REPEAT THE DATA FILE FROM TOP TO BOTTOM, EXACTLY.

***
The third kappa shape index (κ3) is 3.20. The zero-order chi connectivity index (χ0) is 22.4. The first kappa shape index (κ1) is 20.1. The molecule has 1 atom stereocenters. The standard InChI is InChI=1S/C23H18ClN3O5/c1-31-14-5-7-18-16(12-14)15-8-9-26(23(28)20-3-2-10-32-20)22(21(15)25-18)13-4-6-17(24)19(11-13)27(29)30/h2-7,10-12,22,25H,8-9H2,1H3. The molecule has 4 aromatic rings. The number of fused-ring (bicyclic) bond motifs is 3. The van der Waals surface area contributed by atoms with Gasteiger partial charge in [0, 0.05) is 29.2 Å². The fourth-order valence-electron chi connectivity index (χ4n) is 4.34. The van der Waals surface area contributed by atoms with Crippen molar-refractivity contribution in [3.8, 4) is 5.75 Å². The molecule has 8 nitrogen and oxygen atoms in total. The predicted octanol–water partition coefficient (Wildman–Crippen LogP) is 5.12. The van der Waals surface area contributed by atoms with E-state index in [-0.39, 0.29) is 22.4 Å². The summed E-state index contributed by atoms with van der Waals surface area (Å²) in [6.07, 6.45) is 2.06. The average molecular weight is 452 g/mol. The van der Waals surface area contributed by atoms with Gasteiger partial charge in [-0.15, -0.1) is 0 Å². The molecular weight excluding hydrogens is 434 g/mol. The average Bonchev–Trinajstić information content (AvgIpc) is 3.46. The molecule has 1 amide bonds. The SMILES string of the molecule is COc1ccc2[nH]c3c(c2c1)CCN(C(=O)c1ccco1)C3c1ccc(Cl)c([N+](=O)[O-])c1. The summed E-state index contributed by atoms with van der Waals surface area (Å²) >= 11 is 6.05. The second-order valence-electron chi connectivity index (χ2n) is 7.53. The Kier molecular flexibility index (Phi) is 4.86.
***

The third kappa shape index (κ3) is 3.20. The zero-order chi connectivity index (χ0) is 22.4. The first kappa shape index (κ1) is 20.1. The molecule has 1 atom stereocenters. The standard InChI is InChI=1S/C23H18ClN3O5/c1-31-14-5-7-18-16(12-14)15-8-9-26(23(28)20-3-2-10-32-20)22(21(15)25-18)13-4-6-17(24)19(11-13)27(29)30/h2-7,10-12,22,25H,8-9H2,1H3. The molecule has 4 aromatic rings. The number of fused-ring (bicyclic) bond motifs is 3. The van der Waals surface area contributed by atoms with Gasteiger partial charge in [0, 0.05) is 29.2 Å². The fourth-order valence-electron chi connectivity index (χ4n) is 4.34. The van der Waals surface area contributed by atoms with Crippen molar-refractivity contribution in [3.8, 4) is 5.75 Å². The molecule has 8 nitrogen and oxygen atoms in total. The predicted octanol–water partition coefficient (Wildman–Crippen LogP) is 5.12. The van der Waals surface area contributed by atoms with E-state index in [-0.39, 0.29) is 22.4 Å². The summed E-state index contributed by atoms with van der Waals surface area (Å²) in [6.07, 6.45) is 2.06. The average molecular weight is 452 g/mol. The van der Waals surface area contributed by atoms with Gasteiger partial charge in [-0.15, -0.1) is 0 Å². The molecular weight excluding hydrogens is 434 g/mol. The average Bonchev–Trinajstić information content (AvgIpc) is 3.46. The molecule has 1 amide bonds. The SMILES string of the molecule is COc1ccc2[nH]c3c(c2c1)CCN(C(=O)c1ccco1)C3c1ccc(Cl)c([N+](=O)[O-])c1. The summed E-state index contributed by atoms with van der Waals surface area (Å²) >= 11 is 6.05. The second-order valence-electron chi connectivity index (χ2n) is 7.53. The Kier molecular flexibility index (Phi) is 4.86.